Clinical Trials for HER2 Mutant-Positive Tumors are research studies intended to develop new therapies and treatment options for cancer patients who are positive for the human epidermal growth factor receptor-2 (HER2) mutation. The HER2 protein is present in everyone and is located on the surface of cells and its main function is to regulate cell growth. However, if extra copies of the gene create the HER2 protein, it can cause the cancer cells to be more aggressive.
While the prognosis of HER2-positive tumors tends to be somewhat poorer than for HER2-negative tumors, the widespread adoption of HER2 therapies is making a difference in survival rates, as well as reducing the risk for recurrence.
According to the National Cancer Institute (NCI), HER2-positive tumors are most often found in breast cancer patients, but can also be found in the following cancer types:
- Stomach (gastric)
Testing for HER2 Positive Tumors
To qualify for clinical trials for HER2 mutant-positive tumors, patients need to get tested for their present gene mutations. There are two established ways to test HER2 status in a tumor. The Immunohistochemistry (IHC) measures the amount of HER2 protein present. The Fluorescent in situ hybridization (FISH) looks at the genetic level for the number of copies of the gene present, an increased number of gene copies is known as amplification.
Cancer cells that are HER2 positive are more likely to spread throughout the body and grow at an increased rate. Testing positive for the HER2 mutation gives your doctor an insight on which treatments are more likely to be effective. There are also new treatments in clinical trials that target HER2-positive cells.
What is HER2 Positive Breast Cancer?
HER2-positive breast cancer is not inherited. Instead, it’s considered a somatic genetic mutation. This type of mutation occurs during one’s lifetime. Having a close relative with HER2-positive breast cancer does not increase your risk for breast cancer or HER2-positive cancer.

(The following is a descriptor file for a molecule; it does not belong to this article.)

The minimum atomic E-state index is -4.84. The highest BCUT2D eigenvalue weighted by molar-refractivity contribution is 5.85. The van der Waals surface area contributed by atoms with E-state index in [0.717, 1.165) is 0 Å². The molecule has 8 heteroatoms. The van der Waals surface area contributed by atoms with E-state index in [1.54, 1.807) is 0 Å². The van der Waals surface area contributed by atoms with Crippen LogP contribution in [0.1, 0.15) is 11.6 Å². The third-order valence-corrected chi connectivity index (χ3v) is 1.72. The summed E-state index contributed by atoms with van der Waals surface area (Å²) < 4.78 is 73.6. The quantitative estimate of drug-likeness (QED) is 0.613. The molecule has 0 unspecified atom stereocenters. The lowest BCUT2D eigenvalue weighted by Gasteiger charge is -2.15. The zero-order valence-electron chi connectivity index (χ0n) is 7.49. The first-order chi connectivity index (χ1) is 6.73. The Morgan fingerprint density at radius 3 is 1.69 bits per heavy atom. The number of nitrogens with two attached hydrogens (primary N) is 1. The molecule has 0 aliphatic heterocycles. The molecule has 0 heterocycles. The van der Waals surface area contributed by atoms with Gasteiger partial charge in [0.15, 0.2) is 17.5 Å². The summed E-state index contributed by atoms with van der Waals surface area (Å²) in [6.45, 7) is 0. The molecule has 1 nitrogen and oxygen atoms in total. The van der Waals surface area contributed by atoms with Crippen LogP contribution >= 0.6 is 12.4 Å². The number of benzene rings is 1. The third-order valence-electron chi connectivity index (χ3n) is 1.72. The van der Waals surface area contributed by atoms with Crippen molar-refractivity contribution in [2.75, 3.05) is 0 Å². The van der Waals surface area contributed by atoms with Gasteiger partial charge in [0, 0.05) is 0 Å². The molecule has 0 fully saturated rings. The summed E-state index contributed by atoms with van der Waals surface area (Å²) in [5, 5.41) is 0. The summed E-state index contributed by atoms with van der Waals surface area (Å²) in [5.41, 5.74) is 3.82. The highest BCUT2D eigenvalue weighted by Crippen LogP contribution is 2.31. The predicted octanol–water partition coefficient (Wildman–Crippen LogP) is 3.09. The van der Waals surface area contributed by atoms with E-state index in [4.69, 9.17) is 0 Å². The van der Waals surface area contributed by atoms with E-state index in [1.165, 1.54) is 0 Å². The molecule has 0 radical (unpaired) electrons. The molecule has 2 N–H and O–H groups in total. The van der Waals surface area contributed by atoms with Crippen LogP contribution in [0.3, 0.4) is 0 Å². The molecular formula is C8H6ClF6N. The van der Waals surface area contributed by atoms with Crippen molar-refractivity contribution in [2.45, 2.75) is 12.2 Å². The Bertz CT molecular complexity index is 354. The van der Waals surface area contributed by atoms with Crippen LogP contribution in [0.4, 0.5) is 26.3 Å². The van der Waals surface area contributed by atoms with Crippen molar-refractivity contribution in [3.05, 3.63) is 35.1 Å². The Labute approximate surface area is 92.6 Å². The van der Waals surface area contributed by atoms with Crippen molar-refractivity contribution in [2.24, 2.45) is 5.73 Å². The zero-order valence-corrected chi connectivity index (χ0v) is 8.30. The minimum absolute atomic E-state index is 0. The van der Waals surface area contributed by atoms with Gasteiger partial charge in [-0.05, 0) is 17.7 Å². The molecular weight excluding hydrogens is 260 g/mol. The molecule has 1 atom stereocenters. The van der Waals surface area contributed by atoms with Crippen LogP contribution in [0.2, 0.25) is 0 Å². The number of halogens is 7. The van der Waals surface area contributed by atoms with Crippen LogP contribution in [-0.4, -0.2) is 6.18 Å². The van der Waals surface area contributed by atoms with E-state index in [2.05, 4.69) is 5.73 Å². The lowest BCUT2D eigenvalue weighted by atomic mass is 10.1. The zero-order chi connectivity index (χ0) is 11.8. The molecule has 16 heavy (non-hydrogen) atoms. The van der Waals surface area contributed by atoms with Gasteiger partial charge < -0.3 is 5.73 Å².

About 25% of breast cancers are HER2-positive and those with metastatic breast cancer are the most likely to be positive for the HER2 mutation. The most common treatments for these patients include one or a combination of the following:
- Hormone therapy
- Targeted therapies
Targeted therapies can be more effective than standard treatments because they target the mutations within cells that cause the overproduction and spread of cancer cells. The drugs aim to either trigger the immune system to attack the cell, alter proteins within the cell, block blood vessels feeding the cancer cells, or blocking any signals supporting the growth of the cancer cells. They also aim to avoid healthy cells, which can lead to less side effects than other treatments.
Targeted therapy drugs being used for research and to treat patients in clinical trials for HER2-positive breast cancer are:
- Trastuzumab (Herceptin)
- Tucatinib (FDA approved in April of 2020)